http://jewishstudies.clas.asu.edu/refugee

 

Selected Publications

Books

Between National Socialism and Soviet Communism: Displaced Persons in Postwar Germany, in the series Social History, Popular Culture, and Politics in Germany, ed. Geoff Eley (Ann Arbor: University of Michigan Press, 2011)

 

Articles and Book Chapters

"Retracing the 'Hunt for Jews': A Spatio-Temporal Analysis of Arrests during the Holocaust in Italy," with Alberto Giordano, in Geographies of the Holocaust, ed. Anne Kelly Knowles, Tim Cole, and Alberto Giordano (Bloomington: Indiana University Press, forthcoming), 33 ms pages

“Introduction: The Refugee in the Postwar World, 1945-60,” with G. Daniel Cohen, Journal of Refugee Studies 25:3 (September 2012), 313-25

"The Ambivalent Exception: American Occupation Policy in Postwar Germany and the Formation of Jewish Refugee Spaces," Journal of Refugee Studies 25:3 (September 2012), 452-73

“Anticommunism in the Streets: Refugee Politics in Cold War Germany,”  Journal of Contemporary History 45:1 (January 2010), 134-161

“Between Nationalism and Internationalism: Displaced Persons at the UNRRA University of Munich," in Diaspora Identities: Exile, Nationalism and Cosmopolitanism in Past and Present, ed. Susanne Lachenicht and Kerstin Heinsohn (Chicago: University of Chicago Press/Campus Verlag, 2009), 109-29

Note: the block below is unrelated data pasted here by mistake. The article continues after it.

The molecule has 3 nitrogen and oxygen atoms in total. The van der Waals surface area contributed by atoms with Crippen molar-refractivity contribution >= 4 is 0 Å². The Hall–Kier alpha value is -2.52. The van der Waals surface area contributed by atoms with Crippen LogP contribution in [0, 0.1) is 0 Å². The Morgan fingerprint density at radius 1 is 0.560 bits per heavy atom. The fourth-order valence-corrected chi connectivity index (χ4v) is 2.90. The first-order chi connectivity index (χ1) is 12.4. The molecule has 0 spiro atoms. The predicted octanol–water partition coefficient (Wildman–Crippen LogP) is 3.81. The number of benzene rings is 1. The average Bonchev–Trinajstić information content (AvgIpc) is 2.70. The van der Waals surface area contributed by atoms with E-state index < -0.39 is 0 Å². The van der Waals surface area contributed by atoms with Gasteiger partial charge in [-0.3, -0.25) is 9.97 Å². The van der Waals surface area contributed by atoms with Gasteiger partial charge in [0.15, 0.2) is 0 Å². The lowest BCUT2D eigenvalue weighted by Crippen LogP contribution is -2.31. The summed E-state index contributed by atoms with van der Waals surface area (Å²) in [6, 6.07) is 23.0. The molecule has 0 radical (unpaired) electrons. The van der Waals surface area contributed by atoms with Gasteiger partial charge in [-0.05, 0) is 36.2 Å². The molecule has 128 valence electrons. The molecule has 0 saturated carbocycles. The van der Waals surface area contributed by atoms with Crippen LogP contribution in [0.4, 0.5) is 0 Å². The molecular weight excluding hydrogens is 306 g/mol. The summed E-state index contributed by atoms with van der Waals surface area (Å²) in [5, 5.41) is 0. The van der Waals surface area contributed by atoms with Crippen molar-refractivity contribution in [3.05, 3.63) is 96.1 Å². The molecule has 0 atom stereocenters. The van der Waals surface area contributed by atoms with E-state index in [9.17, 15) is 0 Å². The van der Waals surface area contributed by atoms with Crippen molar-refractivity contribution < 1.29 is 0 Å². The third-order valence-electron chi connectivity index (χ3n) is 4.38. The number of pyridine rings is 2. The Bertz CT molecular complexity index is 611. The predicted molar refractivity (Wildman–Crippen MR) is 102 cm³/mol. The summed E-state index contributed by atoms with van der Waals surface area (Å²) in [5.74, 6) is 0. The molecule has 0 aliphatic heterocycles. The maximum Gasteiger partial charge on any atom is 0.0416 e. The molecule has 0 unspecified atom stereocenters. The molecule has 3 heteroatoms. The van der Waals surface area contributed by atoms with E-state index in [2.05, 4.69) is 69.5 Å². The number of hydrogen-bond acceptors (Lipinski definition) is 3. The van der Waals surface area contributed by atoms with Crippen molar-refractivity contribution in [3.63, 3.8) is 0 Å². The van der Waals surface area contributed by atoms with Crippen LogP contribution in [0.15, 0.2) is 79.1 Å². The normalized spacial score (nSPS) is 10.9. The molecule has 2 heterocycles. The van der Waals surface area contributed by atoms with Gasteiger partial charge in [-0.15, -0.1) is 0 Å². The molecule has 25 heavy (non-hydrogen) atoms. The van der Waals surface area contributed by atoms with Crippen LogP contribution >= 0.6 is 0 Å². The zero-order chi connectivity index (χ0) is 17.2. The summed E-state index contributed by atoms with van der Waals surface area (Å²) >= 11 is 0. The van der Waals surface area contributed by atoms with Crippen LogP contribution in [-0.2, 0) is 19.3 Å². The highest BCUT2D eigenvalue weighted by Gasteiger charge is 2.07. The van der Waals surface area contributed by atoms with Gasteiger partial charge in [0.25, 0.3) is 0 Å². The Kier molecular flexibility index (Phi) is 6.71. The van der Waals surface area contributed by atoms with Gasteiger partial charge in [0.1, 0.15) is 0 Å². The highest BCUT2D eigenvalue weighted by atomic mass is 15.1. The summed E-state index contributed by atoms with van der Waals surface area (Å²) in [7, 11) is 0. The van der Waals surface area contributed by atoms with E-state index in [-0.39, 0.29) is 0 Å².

“Displacement and the Postwar Reconstruction of Education: Displaced Persons at the UNRRA University of Munich, 1945-1948,” Contemporary European History 17:2 (May 2008), 167-95

“From Political Prisoners to Displaced Persons: Nationalism, Anti-Communism, and Ambivalence in the Formation of a Polish DP Community,” in Beyond Camps and Forced Labour: Current International Research on Survivors of Nazi Persecution, edited by Johannes-Dieter Steinert and Inge Weber-Newth (Osnabrück: Secolo, 2008)

“Framing the Problem of Displaced Children: Wartime Trauma and Postwar Recovery in The Search” (in preparation), 30 mss pages

 

Teaching

My teaching focuses on modern German and European history and the history of migration. I regularly teach courses on nineteenth- and twentieth-century Germany, the Holocaust, European fascism, Europe since 1945, migration in modern Europe, and history and film.

Fall 2017
Course NumberCourse Title
HST 640Historical Methods
Spring 2017
Course NumberCourse Title
HST 495Methods of Historical Inquiry
Fall 2016
Course NumberCourse Title
HST 640Historical Methods
Spring 2016
Course NumberCourse Title
HST 304Studies in European History
HST 590Reading and Conference
Fall 2015
Course NumberCourse Title
HST 294Special Topics
HST 495Methods of Historical Inquiry
HST 598Special Topics
Spring 2015
Course NumberCourse Title
HST 304Studies in European History
HST 356Europe since 1945
Fall 2014
Course NumberCourse Title
HST 304Studies in European History
HST 499Individualized Instruction
HST 500Research Methods
Spring 2014
Course NumberCourse Title
HST 429Modern Germany
HST 493Honors Thesis
HST 495Methods of Historical Inquiry
Fall 2013
Course NumberCourse Title
HST 492Honors Directed Study
HST 495Methods of Historical Inquiry
HST 499Individualized Instruction
Spring 2013
Course NumberCourse Title
HST 304Studies in European History
Service
  • Rookie Camp: A Seminar on Teaching and Learning in Higher Education, Participant (2005 - 2005)
  • Visiting Committee to the Social Sciences Division of the University of Chicago, Presenter (2002 - 2002)